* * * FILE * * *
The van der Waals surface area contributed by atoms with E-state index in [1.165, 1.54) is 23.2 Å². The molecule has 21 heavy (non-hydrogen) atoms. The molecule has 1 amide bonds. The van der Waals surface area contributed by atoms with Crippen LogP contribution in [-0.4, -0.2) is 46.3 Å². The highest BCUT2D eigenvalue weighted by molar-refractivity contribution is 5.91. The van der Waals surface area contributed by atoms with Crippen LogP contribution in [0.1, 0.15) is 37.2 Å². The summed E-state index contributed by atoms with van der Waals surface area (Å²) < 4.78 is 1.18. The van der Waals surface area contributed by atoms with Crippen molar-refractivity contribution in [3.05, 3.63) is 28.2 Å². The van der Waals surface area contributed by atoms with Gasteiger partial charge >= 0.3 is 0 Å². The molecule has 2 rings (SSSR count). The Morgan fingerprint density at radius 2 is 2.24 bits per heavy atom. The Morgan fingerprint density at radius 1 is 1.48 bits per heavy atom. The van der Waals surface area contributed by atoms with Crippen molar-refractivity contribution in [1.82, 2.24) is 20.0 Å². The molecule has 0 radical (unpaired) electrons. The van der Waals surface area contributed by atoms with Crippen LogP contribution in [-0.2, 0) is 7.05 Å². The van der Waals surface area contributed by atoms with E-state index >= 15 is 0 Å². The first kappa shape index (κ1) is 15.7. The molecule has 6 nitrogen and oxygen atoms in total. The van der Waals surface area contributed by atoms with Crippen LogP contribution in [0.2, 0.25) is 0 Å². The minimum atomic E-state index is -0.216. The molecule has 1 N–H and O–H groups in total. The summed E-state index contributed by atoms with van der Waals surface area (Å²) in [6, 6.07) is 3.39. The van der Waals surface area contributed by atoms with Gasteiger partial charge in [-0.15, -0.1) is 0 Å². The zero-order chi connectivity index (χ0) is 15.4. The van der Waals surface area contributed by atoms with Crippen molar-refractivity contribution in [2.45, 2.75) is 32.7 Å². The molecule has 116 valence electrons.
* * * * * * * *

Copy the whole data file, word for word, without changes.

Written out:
The van der Waals surface area contributed by atoms with E-state index in [1.165, 1.54) is 23.2 Å². The molecule has 21 heavy (non-hydrogen) atoms. The molecule has 1 amide bonds. The van der Waals surface area contributed by atoms with Crippen LogP contribution in [-0.4, -0.2) is 46.3 Å². The highest BCUT2D eigenvalue weighted by molar-refractivity contribution is 5.91. The van der Waals surface area contributed by atoms with Crippen LogP contribution in [0.1, 0.15) is 37.2 Å². The summed E-state index contributed by atoms with van der Waals surface area (Å²) < 4.78 is 1.18. The van der Waals surface area contributed by atoms with Crippen molar-refractivity contribution in [3.05, 3.63) is 28.2 Å². The van der Waals surface area contributed by atoms with Gasteiger partial charge >= 0.3 is 0 Å². The molecule has 2 rings (SSSR count). The Morgan fingerprint density at radius 2 is 2.24 bits per heavy atom. The Morgan fingerprint density at radius 1 is 1.48 bits per heavy atom. The van der Waals surface area contributed by atoms with Crippen molar-refractivity contribution in [1.82, 2.24) is 20.0 Å². The molecule has 0 radical (unpaired) electrons. The van der Waals surface area contributed by atoms with Crippen LogP contribution in [-0.2, 0) is 7.05 Å². The van der Waals surface area contributed by atoms with E-state index >= 15 is 0 Å². The first kappa shape index (κ1) is 15.7. The molecule has 6 nitrogen and oxygen atoms in total. The van der Waals surface area contributed by atoms with Crippen LogP contribution in [0.2, 0.25) is 0 Å². The minimum atomic E-state index is -0.216. The molecule has 1 N–H and O–H groups in total. The summed E-state index contributed by atoms with van der Waals surface area (Å²) in [6, 6.07) is 3.39. The van der Waals surface area contributed by atoms with Gasteiger partial charge in [-0.15, -0.1) is 0 Å². The zero-order chi connectivity index (χ0) is 15.4. The van der Waals surface area contributed by atoms with Crippen molar-refractivity contribution in [2.45, 2.75) is 32.7 Å². The molecule has 116 valence electrons.